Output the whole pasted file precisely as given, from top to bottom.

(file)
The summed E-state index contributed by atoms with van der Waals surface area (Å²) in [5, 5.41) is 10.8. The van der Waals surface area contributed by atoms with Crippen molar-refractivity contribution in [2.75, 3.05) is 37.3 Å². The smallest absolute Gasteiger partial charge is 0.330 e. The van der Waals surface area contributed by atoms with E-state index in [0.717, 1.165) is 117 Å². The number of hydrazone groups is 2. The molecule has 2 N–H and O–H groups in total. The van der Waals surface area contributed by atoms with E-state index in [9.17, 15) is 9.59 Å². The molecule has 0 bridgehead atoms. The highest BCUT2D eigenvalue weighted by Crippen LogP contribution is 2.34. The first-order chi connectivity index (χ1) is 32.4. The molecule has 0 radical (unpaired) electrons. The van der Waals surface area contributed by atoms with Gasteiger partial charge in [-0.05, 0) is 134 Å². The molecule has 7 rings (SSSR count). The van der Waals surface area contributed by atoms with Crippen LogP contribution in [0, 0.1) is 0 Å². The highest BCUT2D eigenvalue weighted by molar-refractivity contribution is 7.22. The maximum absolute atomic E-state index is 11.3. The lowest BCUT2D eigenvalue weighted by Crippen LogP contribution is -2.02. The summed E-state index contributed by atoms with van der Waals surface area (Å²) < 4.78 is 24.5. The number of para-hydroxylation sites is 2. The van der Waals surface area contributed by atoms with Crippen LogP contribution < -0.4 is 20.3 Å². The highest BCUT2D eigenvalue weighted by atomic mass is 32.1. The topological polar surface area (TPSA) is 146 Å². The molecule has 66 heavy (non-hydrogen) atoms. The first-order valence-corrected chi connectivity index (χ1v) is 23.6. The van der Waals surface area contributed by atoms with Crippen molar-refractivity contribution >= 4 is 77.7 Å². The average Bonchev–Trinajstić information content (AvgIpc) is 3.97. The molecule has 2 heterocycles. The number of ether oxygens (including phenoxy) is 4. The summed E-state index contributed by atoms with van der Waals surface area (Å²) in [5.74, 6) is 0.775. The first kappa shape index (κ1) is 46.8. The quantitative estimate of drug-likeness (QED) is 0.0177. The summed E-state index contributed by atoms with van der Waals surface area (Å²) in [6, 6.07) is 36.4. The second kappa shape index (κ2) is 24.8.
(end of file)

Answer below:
The summed E-state index contributed by atoms with van der Waals surface area (Å²) in [5, 5.41) is 10.8. The van der Waals surface area contributed by atoms with Crippen molar-refractivity contribution in [2.75, 3.05) is 37.3 Å². The smallest absolute Gasteiger partial charge is 0.330 e. The van der Waals surface area contributed by atoms with E-state index in [0.717, 1.165) is 117 Å². The number of hydrazone groups is 2. The molecule has 2 N–H and O–H groups in total. The van der Waals surface area contributed by atoms with E-state index in [9.17, 15) is 9.59 Å². The molecule has 0 bridgehead atoms. The highest BCUT2D eigenvalue weighted by Crippen LogP contribution is 2.34. The first-order chi connectivity index (χ1) is 32.4. The molecule has 0 radical (unpaired) electrons. The van der Waals surface area contributed by atoms with Gasteiger partial charge in [-0.05, 0) is 134 Å². The molecule has 7 rings (SSSR count). The van der Waals surface area contributed by atoms with Crippen LogP contribution in [0, 0.1) is 0 Å². The highest BCUT2D eigenvalue weighted by molar-refractivity contribution is 7.22. The maximum absolute atomic E-state index is 11.3. The lowest BCUT2D eigenvalue weighted by Crippen LogP contribution is -2.02. The summed E-state index contributed by atoms with van der Waals surface area (Å²) < 4.78 is 24.5. The number of para-hydroxylation sites is 2. The van der Waals surface area contributed by atoms with Crippen LogP contribution < -0.4 is 20.3 Å². The highest BCUT2D eigenvalue weighted by atomic mass is 32.1. The topological polar surface area (TPSA) is 146 Å². The molecule has 66 heavy (non-hydrogen) atoms. The first-order valence-corrected chi connectivity index (χ1v) is 23.6. The van der Waals surface area contributed by atoms with Crippen molar-refractivity contribution >= 4 is 77.7 Å². The average Bonchev–Trinajstić information content (AvgIpc) is 3.97. The molecule has 2 heterocycles. The number of ether oxygens (including phenoxy) is 4. The summed E-state index contributed by atoms with van der Waals surface area (Å²) in [5.74, 6) is 0.775. The first kappa shape index (κ1) is 46.8. The quantitative estimate of drug-likeness (QED) is 0.0177. The summed E-state index contributed by atoms with van der Waals surface area (Å²) in [6, 6.07) is 36.4. The second kappa shape index (κ2) is 24.8.